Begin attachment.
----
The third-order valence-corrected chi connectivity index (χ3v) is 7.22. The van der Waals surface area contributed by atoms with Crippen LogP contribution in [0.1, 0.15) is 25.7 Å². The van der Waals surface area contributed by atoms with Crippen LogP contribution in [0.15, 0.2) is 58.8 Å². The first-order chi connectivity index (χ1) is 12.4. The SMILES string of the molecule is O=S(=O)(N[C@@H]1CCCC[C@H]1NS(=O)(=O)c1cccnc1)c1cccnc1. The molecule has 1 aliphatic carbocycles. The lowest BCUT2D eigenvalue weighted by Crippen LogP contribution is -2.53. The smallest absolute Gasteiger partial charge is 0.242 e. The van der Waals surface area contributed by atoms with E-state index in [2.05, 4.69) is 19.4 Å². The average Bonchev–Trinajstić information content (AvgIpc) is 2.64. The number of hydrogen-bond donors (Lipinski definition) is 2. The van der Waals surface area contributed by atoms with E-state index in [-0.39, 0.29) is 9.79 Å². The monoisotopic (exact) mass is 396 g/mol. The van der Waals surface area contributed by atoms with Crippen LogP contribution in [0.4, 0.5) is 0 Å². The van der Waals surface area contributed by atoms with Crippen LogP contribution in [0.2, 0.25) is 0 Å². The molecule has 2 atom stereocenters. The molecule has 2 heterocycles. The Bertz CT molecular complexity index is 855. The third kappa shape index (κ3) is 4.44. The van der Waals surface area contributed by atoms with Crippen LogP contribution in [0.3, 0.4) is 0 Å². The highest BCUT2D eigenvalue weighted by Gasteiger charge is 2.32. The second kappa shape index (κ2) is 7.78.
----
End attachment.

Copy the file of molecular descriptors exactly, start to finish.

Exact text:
The third-order valence-corrected chi connectivity index (χ3v) is 7.22. The van der Waals surface area contributed by atoms with Crippen LogP contribution in [0.1, 0.15) is 25.7 Å². The van der Waals surface area contributed by atoms with Crippen LogP contribution in [0.15, 0.2) is 58.8 Å². The first-order chi connectivity index (χ1) is 12.4. The SMILES string of the molecule is O=S(=O)(N[C@@H]1CCCC[C@H]1NS(=O)(=O)c1cccnc1)c1cccnc1. The molecule has 1 aliphatic carbocycles. The lowest BCUT2D eigenvalue weighted by Crippen LogP contribution is -2.53. The smallest absolute Gasteiger partial charge is 0.242 e. The van der Waals surface area contributed by atoms with E-state index in [2.05, 4.69) is 19.4 Å². The average Bonchev–Trinajstić information content (AvgIpc) is 2.64. The number of hydrogen-bond donors (Lipinski definition) is 2. The van der Waals surface area contributed by atoms with E-state index in [-0.39, 0.29) is 9.79 Å². The monoisotopic (exact) mass is 396 g/mol. The van der Waals surface area contributed by atoms with Crippen LogP contribution in [0.4, 0.5) is 0 Å². The van der Waals surface area contributed by atoms with Crippen LogP contribution in [0.2, 0.25) is 0 Å². The molecule has 2 atom stereocenters. The molecule has 2 heterocycles. The Bertz CT molecular complexity index is 855. The third kappa shape index (κ3) is 4.44. The van der Waals surface area contributed by atoms with Crippen LogP contribution in [0.3, 0.4) is 0 Å². The highest BCUT2D eigenvalue weighted by Gasteiger charge is 2.32. The second kappa shape index (κ2) is 7.78.